So, honestly, no matter who you are, if you want a fun, casual book about superheroes you should give Soon I Will Be Invincible a shot.

Wednesday, 6 February 2013

So I Read Beast

A 250 word (or less) review of the Beast graphic novel
By Marian Churchland, Image Comics

Beast is a really good comic in a way that is different from most other comics I've read. The book tells the story of a young sculptor, Colette, who takes a too-good-to-be-true commission for the enigmatic and inhuman Beast. It's an emotionally taut and furiously focused story about creativity and obsession and the way our passions can take over our lives. As someone who gets way too caught up in his hobbies and career sometimes, this aspect of the story really resonates with me. It’s a great story told with intense empathy and a kind of beautiful simplicity. Churchland's artwork is.... I want to call it very "illustrated", in the kind of traditional drawing sense instead of a more modern digital cartooning or super-photo-realism sense. The artwork in this book is sumptuous and unique and more like something you'd see in an art exhibit or antique book than a mainstream comic and this really benefits Beast’s unique voice. The art is also pretty great in that it clearly draws inspiration from locations in my home city of Vancouver: the off the beaten track, non-touristy parts; which is pretty cool. The super personal focus of the book and the beautiful but atypical art just gives Beast a unique and interesting voice. Read it and maybe it will speak to you. It certainly spoke to me.

Word count: 222

Monday, 4 February 2013

Eye on Hawkeye #7

Or my apparently regular feature gushing about Matt Fraction, Steve Lieber, and Jesse Hamm's Hawkeye because this book is perfect.

Wherein I continue my wonky analysis of how great Hawkeye is and say nice things about the creators. All of the standard gushing applies: effortless seeming writing, amazing colours from Matt Hollingsworth, and a high frequency of laugh out loud moments. This time I'm actually going to use this space as an excuse to write something about Steve Lieber and storytelling that I've been thinking about for a while. Specifically that under the art-stick of Steve Lieber setting and environment become full characters in a story.

(Also, how cool is Matt Fraction for donating his incentive payments from this issue to the Red Cross? How effective is it that Fraction chose to tell a story that highlights how godawful the storm itself was and ALSO a story that showcases the challenges faced by survivors? Fucking hell this book is brilliant.)

You should assume that there will be *SPOILERS* within.

From what little I understand about narrative theory, conflict can be broken down into three categories: man-vs-man, man-vs-self, and man-vs-nature. Superhero comic books tend to be heavy on the man-vs-man: Spiderman fights The Green Goblin, Batman fights the Joker and, in Hawkeye #7 Grills is in conflict with his Father about the disposition of his dead mother's effects. The best Cape comics also usually feature some amount of man-vs-self, like Iron Man's trying to stay ahead of his weaknesses and substance abuse issues or Batman trying to stick to his moral code despite the excesses of his adversaries. In Hawkeye #7 we see Grills have an internal conflict between how much he loves his parents and how frustrated and angry his father's actions make him which was a nicely personal and nuanced story beat in a disaster comic. What's remarkable about Hawkeye #7 is that we also see man-vs-nature in the Hawkeyes trying to help people in the chaos of Frankenstorm Sandy. This is something we almost never see in mainstream comics.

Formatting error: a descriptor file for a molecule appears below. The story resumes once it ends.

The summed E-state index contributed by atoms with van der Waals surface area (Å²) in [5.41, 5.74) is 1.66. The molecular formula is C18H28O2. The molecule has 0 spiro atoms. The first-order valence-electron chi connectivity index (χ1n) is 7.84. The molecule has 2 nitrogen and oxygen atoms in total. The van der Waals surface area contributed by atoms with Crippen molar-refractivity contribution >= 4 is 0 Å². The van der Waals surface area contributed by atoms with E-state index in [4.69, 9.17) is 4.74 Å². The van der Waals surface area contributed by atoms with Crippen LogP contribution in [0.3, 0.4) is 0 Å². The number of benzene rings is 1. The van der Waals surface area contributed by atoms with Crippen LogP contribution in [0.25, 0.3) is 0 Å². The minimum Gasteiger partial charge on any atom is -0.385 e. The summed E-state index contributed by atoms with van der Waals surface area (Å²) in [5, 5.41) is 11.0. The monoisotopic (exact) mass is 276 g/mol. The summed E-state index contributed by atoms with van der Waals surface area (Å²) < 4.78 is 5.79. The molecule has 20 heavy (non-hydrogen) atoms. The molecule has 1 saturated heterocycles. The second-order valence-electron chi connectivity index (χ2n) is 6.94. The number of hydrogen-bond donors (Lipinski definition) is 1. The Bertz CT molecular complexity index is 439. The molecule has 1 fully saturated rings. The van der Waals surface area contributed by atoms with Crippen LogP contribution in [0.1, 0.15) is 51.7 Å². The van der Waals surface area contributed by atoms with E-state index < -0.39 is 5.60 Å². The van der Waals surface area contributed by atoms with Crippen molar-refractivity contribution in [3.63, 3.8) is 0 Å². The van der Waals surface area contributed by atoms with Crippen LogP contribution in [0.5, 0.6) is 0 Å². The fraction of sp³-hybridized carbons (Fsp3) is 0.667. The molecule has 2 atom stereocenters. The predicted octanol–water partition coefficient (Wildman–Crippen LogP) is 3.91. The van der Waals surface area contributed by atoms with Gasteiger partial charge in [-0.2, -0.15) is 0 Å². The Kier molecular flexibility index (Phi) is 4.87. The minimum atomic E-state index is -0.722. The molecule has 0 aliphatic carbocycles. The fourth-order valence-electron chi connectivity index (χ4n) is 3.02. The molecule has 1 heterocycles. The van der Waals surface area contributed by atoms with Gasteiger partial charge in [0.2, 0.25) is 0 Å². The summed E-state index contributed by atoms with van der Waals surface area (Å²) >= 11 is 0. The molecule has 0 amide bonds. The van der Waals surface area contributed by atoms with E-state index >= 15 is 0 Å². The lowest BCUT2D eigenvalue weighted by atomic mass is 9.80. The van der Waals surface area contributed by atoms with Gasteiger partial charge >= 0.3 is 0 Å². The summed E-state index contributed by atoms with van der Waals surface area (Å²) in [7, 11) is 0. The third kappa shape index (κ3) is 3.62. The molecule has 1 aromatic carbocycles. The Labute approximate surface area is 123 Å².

Steve Lieber draws the during-the-hurricane half of the comic that follows Hawkguy as he travels to Far Rockaway with his neighbour Grills to help his father get ready for the storm. Sandy arrives, things get wild and wet and windy, and our hero gets to be great at boats. And this all works because Steve Lieber and Matt Hollingsworth build Sandy into nearly every panel which gives it a looming, constant presence before unleashing it to directly imperil our protagonists. Which, in turn, makes the setting function as an actual character in the story.

Steve Lieber has a long history of drawing incredible stories that pit people against the forces of weather. In Whiteout, a crime/thriller written by Greg Rucka about crime in Antarctica, Steve Lieber creates this perfectly realized representation of the frozen continent. Rucka writes a great script that pits the continent's single US Marshal against would be ne'er-do-wells, but its the artwork of Lieber that establishes the frozen world of the Antarctic as the real antagonist, the true challenge that the protagonist and antagonists must overcome. The comic would not work without his steller depiction of the comics' environment. Whiteout is another set of great comics where Lieber is able to establish setting/environment as a distinct character.